Who buys a truck load of food without know for sure they like it? Everybody sells sample packs. Cheap enough, compared to buying a lot of something that nobody, including your neighbor's yapping little bastard dog would eat.

/johnny

55 posted on 04/10/2012 11:56:46 PM PDT by JRandomFreeper (Gone Galt)
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To: unkus
I has a grudge.

/johnny

56 posted on 04/10/2012 11:59:46 PM PDT by JRandomFreeper (Gone Galt)
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To: JRandomFreeper

You know how to do it, too.


57 posted on 04/11/2012 12:02:25 AM PDT by unkus (Silence Is Consent)
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To: JRandomFreeper
My experiment is a little different. This picture is a little old now. Have four more planters and two more trellis. We'll probably take some more vertical. I'm going for an automated above ground system including watering and feeding. My screen name. I know it will work, but it is still an experiment.
58 posted on 04/11/2012 12:10:27 AM PDT by PA Engineer (Time to beat the swords of government tyranny into the plowshares of freedom.)
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To: unkus
Don't get me wrong. I'm all for everybody, including me and the little yapping bastard living through this. It's just an annoyance.

But I'm also big on folks knowing what the heck they are buying and storing.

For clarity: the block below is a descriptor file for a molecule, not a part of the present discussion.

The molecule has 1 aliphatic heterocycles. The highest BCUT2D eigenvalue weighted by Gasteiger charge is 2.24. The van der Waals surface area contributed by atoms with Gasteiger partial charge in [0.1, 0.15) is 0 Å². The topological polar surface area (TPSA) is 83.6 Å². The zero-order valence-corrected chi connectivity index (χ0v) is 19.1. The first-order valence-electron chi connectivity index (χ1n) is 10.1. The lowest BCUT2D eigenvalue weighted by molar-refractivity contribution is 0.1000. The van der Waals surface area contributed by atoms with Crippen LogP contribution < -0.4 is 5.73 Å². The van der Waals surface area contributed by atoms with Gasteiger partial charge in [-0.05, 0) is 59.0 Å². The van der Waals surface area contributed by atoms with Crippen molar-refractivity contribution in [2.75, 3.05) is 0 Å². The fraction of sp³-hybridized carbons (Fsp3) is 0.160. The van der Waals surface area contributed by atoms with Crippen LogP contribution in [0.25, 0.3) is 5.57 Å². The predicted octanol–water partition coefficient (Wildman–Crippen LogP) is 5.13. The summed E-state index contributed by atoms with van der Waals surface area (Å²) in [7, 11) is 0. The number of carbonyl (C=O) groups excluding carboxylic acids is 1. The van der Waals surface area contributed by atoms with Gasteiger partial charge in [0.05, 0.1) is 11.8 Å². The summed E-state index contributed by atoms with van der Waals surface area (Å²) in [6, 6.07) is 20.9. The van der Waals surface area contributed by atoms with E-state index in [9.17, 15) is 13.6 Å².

Have you ever eaten sea-bicuit? Otherwise know as hard-tack? Otherwise known as issued from Civil War stores to troops during the Spanish-American war?

Talk about suckage on the front line.

One thing I did my second elistment, as a culinary pro... I took my food skills to the enlisted and made them the very best with everthing I had, could steal, or scrounge.

No more hard-tack for the troops or for any of 'my people'. My people being those under my care, regardless of race or religion.

/johnny

59 posted on 04/11/2012 12:17:45 AM PDT by JRandomFreeper (Gone Galt)
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To: PA Engineer
You are doing great with growing the stuff. Just experiment with preserving it.

I look forward to seeing a thread explaining the gritty details.

If you like, I could suggest recipes for what you are growing.

And I could call dibs on that 2nd to last one on the southwest corner for a napping place. I might need a fat girl to keep me warm, depending on how cold it gets there.

But those look like comfy beds.

/johnny

60 posted on 04/11/2012 12:23:08 AM PDT by JRandomFreeper (Gone Galt)
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To: JRandomFreeper
One thing I did my second elistment, as a culinary pro... I took my food skills to the enlisted and made them the very best with everthing I had, could steal, or scrounge.